Freudian Perspectives

By: Kelsey Sanchez

Sigmund Freud

Scholar, Psychiatrist (1856–1939)

Sigmund Freud was an Austrian neurologist best known for developing the theories and techniques of psychoanalysis.

Defense Mechanisms

  • Repression- Forgetting one's lack of moral courage. EX: During the Oedipus complex aggressive thought about the same sex parents are repressed.
  • Denial- Failing to acknowledge external reality. EX: Smokers may refuse to admit that smoking is bad for them.
  • Projection- Transferring the responsibility to another person. EX: You might hate someone, but your superego tells you that such hatred is unacceptable. You can "solve" the problem by believing that they hate you.
  • Displacement- Satisfying an impulse with a substitute object. EX: Someone who is frustrated by his boss may go home and kick the dog.
  • Regression- Returning to a previous developmental stage when stressed. EX: A child may begin to suck their thumb again when they need to spend time in the hospital.
  • Sublimation- Satisfying and impulse in a socially acceptable way. EX: Someone who plays sports.

Psychosexual Development

  • Oral: (0-8 months) Mouth- Orally agressive or Orally passive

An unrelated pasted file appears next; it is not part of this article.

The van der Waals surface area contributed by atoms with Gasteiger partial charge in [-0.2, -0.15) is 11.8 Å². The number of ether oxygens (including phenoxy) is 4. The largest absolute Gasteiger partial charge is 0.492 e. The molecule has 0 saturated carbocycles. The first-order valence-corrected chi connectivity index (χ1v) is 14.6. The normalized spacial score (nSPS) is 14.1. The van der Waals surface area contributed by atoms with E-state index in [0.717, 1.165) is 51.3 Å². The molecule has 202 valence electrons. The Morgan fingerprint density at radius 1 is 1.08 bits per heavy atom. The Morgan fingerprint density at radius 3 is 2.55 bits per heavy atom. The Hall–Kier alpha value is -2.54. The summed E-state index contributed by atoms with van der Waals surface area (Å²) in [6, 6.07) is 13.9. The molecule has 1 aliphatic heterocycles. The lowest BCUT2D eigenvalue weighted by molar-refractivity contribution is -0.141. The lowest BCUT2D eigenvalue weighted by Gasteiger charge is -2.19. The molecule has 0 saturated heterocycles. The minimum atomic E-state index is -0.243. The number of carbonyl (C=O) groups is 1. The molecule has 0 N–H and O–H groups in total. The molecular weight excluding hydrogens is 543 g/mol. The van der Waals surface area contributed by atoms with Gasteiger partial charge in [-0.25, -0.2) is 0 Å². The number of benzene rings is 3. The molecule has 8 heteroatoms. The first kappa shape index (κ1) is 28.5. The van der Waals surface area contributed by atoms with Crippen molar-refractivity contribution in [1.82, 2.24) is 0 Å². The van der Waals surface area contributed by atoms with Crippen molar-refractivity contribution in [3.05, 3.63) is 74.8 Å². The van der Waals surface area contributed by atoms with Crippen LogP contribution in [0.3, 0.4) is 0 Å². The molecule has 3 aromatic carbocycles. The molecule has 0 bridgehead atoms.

• Anal: (18-36 months) Bowel and Bladder Elimination- Anal-retentive or Anal-expulsive
  • Phallic: (3-6 years) Genitals- Oedipus Complex or Electra Complex
  • Latency: (6-puberty) Dormant Sexual Feeling- People do not tend to fixate at this stage, but if they do, they tend to be extremely sexually unfulfilled.
  • Genital: (puberty and beyond) Sexual interest mature- Frigidity, impotence, unsatisfactory relationships

Id, Ego, Super Ego

  • Id- the part of the mind in which innate instinctive impulses and primary processes are manifest. EX: A hungry baby cried until he was fed
  • Ego- a person's sense of self-esteem or self-importance. EX: Even though Michael needed money, he decided not to steal the money from the cash register because he didn’t want to get in trouble.
  • Superego- the part of a person's mind that acts as a self-critical conscience, reflecting social standards learned from parents and teachers. EX: Sarah knew that she could steal the supplies from work and no one would know about it. However, she knew that stealing was wrong, so she decided not to take anything even though she would probably never get caught.